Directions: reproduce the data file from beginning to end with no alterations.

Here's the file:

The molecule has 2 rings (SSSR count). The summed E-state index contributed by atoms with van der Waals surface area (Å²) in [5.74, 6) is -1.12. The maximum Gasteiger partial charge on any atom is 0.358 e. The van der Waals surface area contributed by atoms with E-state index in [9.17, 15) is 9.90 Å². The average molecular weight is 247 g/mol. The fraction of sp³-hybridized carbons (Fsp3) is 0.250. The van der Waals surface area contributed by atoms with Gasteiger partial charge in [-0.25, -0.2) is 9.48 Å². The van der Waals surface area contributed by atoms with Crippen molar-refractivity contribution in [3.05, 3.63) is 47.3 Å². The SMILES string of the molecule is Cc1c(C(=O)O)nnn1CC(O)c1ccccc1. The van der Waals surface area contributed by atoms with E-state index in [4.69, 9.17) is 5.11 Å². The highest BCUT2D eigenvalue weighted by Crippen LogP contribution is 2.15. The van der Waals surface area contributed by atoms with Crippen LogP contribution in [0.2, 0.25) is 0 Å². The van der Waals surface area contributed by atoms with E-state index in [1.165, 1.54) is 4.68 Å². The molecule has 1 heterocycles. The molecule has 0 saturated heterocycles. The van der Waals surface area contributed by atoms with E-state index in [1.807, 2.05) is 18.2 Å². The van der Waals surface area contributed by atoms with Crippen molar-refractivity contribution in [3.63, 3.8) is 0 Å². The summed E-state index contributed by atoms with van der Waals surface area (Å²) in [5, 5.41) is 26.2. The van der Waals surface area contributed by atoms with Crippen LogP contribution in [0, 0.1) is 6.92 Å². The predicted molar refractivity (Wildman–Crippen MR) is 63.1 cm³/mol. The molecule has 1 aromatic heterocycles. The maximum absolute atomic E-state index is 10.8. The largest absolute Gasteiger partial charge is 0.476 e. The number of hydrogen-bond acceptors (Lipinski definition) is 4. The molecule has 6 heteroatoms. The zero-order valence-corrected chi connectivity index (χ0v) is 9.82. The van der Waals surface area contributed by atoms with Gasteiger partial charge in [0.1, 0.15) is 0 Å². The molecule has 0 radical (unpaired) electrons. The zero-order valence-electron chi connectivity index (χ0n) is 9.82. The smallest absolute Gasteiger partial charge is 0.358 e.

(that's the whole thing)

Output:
The molecule has 2 rings (SSSR count). The summed E-state index contributed by atoms with van der Waals surface area (Å²) in [5.74, 6) is -1.12. The maximum Gasteiger partial charge on any atom is 0.358 e. The van der Waals surface area contributed by atoms with E-state index in [9.17, 15) is 9.90 Å². The average molecular weight is 247 g/mol. The fraction of sp³-hybridized carbons (Fsp3) is 0.250. The van der Waals surface area contributed by atoms with Gasteiger partial charge in [-0.25, -0.2) is 9.48 Å². The van der Waals surface area contributed by atoms with Crippen molar-refractivity contribution in [3.05, 3.63) is 47.3 Å². The SMILES string of the molecule is Cc1c(C(=O)O)nnn1CC(O)c1ccccc1. The van der Waals surface area contributed by atoms with E-state index in [4.69, 9.17) is 5.11 Å². The highest BCUT2D eigenvalue weighted by Crippen LogP contribution is 2.15. The van der Waals surface area contributed by atoms with Crippen LogP contribution in [0.2, 0.25) is 0 Å². The van der Waals surface area contributed by atoms with E-state index in [1.165, 1.54) is 4.68 Å². The molecule has 1 heterocycles. The molecule has 0 saturated heterocycles. The van der Waals surface area contributed by atoms with E-state index in [1.807, 2.05) is 18.2 Å². The van der Waals surface area contributed by atoms with Crippen molar-refractivity contribution in [3.63, 3.8) is 0 Å². The summed E-state index contributed by atoms with van der Waals surface area (Å²) in [5, 5.41) is 26.2. The van der Waals surface area contributed by atoms with Crippen LogP contribution in [0, 0.1) is 6.92 Å². The predicted molar refractivity (Wildman–Crippen MR) is 63.1 cm³/mol. The molecule has 1 aromatic heterocycles. The maximum absolute atomic E-state index is 10.8. The largest absolute Gasteiger partial charge is 0.476 e. The number of hydrogen-bond acceptors (Lipinski definition) is 4. The molecule has 6 heteroatoms. The zero-order valence-corrected chi connectivity index (χ0v) is 9.82. The van der Waals surface area contributed by atoms with Gasteiger partial charge in [0.1, 0.15) is 0 Å². The molecule has 0 radical (unpaired) electrons. The zero-order valence-electron chi connectivity index (χ0n) is 9.82. The smallest absolute Gasteiger partial charge is 0.358 e.